Science in a constructivist kindergarten classroom

Light.  It is fascinating as well as useful.  Children seem drawn by it, whether it be with their shadows, creating rainbows or playing with their reflection.  But how do we go about creating a light curriculum for kindergartners in a constructivist classroom?

Introduction

First off, lets define what constructivism is and give some more background information on this theory.  Constructivism can be defined as

a theory of learning that posits that children construct knowledge through interaction between their own ideas and experiences in the social and physical world.  Children come to each experience with a rich background and ideas of their own, and, as they engage in interactions and experiment with their ideas, they develop new theories and ideas.  Motivation for learning…is intrinsic, as children are constantly trying to make sense of the world and expand their ideas…constructivism is the theory that underlies the choices and decisions you make about how you set up the classroom, choose the curriculum, and respond to the children’s work and ideas (Chaillé, 2008, p. 5).

Essentially, this is a social based theory that lets children build on the knowledge they already have to create new ones through experimentation, play and exploration.  A constructivist curriculum is not one where it is teacher led, but one where it is children led and educators are there to guide.  Right now, we will focus on a light science curriculum.

Provocation

A provocation is something that sparks the children’s interest or their natural curiosity.  Through this, you can begin to create a science curriculum.  For example, I noticed my nephew, who happens to be in kindergarten, playing with his shadow.  He loved creating shadows or blocking the sunlight that was coming through the window with his shadow on the floor.  He was fascinated by it.  That inspired me to create this light science curriculum resource.  As an educator, a light provocation can be as simple as the children noticing their shadows on the wall or ground during recess.  Or, if you go out on nature walk and see the trees create shadows on the ground, or even seeing a rainbow after it rains.  There are many other different ways and if the children seem interested in light, start asking them open-ended questions like “What do you like about it?” “Do you know how you can see your shadow?” “How do you think a rainbow is formed?” “Should we find out together?”

Big Idea

An overall big idea is the overall understanding or idea and is usually the basis for curriculum planning (Chalufour & Worth, 2006).  The big idea for light can be found under physical science: properties and characteristics of light (Chalufour & Worth, 2006).  Other big ideas that can be found in the Full Day Early Learning Curriculum (FDELK) are:

  1. Children are curious and connect prior knowledge to new contexts in order to understand the world around them (under the area of science and technology)
  2. Children are effective communicators (under the area of language)
  3. Young children have an innate openness to artistic activities (under the area of the arts)
  4. Children are connected to others and contribute to their world (under the area of personal and social development) (Ontario Ministry of Education, 2011)

These are just some of the big ideas out there, there are many more that can be used as well.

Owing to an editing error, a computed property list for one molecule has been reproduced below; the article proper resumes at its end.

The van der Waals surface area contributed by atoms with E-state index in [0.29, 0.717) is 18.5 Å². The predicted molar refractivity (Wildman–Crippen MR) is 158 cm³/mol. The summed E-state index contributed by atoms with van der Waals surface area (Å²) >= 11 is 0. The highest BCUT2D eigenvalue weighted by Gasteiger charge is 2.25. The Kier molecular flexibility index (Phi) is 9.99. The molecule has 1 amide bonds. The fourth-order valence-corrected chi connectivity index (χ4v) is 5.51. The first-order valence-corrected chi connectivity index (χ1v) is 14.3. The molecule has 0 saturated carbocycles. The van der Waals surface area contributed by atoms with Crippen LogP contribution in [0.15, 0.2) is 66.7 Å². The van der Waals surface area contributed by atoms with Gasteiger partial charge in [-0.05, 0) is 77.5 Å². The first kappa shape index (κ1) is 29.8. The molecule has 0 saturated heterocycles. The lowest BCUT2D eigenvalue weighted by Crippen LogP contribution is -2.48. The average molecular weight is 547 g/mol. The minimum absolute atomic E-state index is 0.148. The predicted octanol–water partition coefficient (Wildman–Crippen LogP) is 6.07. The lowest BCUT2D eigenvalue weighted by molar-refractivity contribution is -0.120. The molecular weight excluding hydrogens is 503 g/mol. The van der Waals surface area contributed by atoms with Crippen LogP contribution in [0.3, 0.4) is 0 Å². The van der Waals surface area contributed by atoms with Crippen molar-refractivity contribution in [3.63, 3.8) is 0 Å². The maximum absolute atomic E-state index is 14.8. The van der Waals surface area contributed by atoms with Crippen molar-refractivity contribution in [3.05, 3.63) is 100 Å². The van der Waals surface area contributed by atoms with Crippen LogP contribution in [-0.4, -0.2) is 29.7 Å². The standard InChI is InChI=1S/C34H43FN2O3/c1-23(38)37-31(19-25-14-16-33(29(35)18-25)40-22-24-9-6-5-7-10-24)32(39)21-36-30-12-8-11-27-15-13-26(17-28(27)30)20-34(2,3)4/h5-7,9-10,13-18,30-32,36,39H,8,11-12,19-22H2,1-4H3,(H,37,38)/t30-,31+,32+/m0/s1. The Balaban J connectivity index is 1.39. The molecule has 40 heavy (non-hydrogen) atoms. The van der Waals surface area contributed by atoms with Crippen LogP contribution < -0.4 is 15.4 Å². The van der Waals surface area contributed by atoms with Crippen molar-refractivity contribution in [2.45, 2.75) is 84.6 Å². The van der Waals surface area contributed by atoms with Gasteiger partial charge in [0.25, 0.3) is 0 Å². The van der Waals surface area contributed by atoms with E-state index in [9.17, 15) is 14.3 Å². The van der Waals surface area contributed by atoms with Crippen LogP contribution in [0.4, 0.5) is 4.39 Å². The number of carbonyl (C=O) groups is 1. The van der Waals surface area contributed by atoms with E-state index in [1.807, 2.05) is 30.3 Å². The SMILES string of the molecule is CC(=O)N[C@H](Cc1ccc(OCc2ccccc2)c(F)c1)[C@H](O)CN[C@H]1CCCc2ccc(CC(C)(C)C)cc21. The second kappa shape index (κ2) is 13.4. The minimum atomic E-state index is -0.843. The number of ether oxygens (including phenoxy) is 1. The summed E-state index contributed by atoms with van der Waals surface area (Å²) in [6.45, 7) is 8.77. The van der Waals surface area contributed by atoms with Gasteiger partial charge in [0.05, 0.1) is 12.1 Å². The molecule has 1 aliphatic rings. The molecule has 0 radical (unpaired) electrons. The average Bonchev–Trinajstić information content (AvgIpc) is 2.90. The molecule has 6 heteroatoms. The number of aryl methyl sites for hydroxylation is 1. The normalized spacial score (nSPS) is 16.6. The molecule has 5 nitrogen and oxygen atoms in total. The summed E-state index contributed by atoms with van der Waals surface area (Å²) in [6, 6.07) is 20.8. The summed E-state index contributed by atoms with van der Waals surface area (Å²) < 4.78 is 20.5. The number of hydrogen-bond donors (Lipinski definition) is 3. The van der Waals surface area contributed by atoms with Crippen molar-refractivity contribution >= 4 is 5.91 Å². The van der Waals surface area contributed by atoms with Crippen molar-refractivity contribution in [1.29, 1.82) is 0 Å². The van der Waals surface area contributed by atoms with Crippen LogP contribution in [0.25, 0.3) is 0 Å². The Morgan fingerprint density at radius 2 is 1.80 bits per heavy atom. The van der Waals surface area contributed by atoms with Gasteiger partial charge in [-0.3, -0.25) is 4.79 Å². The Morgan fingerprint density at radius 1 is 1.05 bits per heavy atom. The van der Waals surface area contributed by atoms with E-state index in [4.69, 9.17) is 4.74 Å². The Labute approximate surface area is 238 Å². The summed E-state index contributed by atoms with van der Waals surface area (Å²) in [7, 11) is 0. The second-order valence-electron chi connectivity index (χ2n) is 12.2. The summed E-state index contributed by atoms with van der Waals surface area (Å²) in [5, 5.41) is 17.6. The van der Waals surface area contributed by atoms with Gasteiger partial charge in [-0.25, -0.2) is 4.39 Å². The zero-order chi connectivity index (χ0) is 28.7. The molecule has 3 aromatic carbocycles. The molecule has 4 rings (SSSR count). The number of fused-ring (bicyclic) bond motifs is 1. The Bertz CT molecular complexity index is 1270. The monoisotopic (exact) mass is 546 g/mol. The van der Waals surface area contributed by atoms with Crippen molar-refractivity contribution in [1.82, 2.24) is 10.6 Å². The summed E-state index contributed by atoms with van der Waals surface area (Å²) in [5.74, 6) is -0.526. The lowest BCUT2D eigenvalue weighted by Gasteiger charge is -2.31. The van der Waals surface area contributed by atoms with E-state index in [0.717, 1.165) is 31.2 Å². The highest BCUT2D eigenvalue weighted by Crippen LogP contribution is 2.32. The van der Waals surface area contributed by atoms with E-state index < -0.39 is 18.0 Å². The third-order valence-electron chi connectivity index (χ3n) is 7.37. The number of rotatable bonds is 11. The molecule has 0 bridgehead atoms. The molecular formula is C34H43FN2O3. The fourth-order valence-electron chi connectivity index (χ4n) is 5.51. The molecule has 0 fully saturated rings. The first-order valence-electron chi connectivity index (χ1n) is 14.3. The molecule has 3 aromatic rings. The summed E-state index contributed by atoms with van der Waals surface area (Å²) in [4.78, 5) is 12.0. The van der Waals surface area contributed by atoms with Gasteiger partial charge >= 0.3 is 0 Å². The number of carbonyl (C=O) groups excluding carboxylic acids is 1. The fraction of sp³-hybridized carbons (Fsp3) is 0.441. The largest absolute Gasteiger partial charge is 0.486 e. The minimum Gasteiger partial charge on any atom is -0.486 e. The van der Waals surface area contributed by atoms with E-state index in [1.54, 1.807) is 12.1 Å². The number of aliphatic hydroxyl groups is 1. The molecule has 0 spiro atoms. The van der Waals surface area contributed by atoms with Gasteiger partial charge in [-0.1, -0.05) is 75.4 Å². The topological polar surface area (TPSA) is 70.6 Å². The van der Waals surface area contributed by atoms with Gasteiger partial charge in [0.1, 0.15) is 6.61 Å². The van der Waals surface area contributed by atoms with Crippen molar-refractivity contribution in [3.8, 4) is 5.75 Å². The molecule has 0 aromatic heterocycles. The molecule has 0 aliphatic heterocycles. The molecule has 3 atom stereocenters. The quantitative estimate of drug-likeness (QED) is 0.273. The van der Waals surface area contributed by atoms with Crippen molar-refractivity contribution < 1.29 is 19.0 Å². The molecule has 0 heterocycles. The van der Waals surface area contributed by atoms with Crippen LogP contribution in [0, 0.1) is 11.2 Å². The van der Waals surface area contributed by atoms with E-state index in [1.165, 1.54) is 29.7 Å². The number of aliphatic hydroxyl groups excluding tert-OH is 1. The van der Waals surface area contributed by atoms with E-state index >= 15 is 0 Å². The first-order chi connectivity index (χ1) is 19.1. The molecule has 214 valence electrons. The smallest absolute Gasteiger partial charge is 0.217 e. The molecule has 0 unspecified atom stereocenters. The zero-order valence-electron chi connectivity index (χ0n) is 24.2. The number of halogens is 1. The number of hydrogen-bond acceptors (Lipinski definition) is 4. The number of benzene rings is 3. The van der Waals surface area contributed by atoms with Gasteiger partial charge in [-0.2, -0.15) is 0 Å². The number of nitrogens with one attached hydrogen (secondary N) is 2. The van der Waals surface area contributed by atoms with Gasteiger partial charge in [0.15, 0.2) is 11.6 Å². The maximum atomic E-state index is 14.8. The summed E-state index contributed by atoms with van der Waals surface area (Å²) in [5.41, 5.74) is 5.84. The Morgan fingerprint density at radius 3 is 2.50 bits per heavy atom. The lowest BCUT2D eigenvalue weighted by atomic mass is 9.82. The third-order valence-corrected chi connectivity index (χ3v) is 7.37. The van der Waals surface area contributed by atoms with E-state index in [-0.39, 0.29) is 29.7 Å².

Getting started

You know what the children in your classroom are interested in and you know what your big ideas are, so now what? Well, below are some suggested routes children can take during a light science curriculum and just some of the many different materials that can go with them.

ideas for light provocation

Mind map #1

There may be many different areas that have not been listed that children will wish to explore.  As well as many different materials that have not been listed, like flashlights, paper, markers and other objects that can be found around the classroom and used/manipulated to explore light.  Remember, as an educator you are there to guide and support the children and their learning, not lead them in a certain direction.  The materials and classroom can be set up so that children can either explore light with other children or by themselves; giving them a variety of options and materials that they want to continue to explore and experiment on.

As the children begin to experiment and hypothesize about light and the many facets of it, they may start to ask questions and begin to inquiry about light.

The Inquiry Process in a Constructivist classroom

The inquiry process can be broken down into 4 categories:

  1. Initial engagement
  2. Exploration
  3. Investigation
  4. Communication (Ontario Ministry of Education, 2011)

With the first process, the initial engagement can be the provocation.  Children are notice lights/ shadow and are curious or wondering about it.  As educators, this is the stage where you observe and listen to the children.

Exploration is when the children start to explore the concept of light and begin to ask questions and observe their surrounding.  This is also when they try and connect with the knowledge that they already know about light (ie. if they are at a projector, they know if the light is on they can make shadows, if the light is off they won’t be able to see their shadow as well).  At this stage, educators can encourage children to talk amongst their peers while starting to ask thoughtful open ended questions like “What happened to your shadow when you turned off the light?” or “Why do you think you can’t see the light when you pointed it at the book but you can see it when you point it at the tissue paper?”.  Open ended questions about the materials that they are exploring will encourage them to think on a deeper level and can lead to the next stage of inquiry.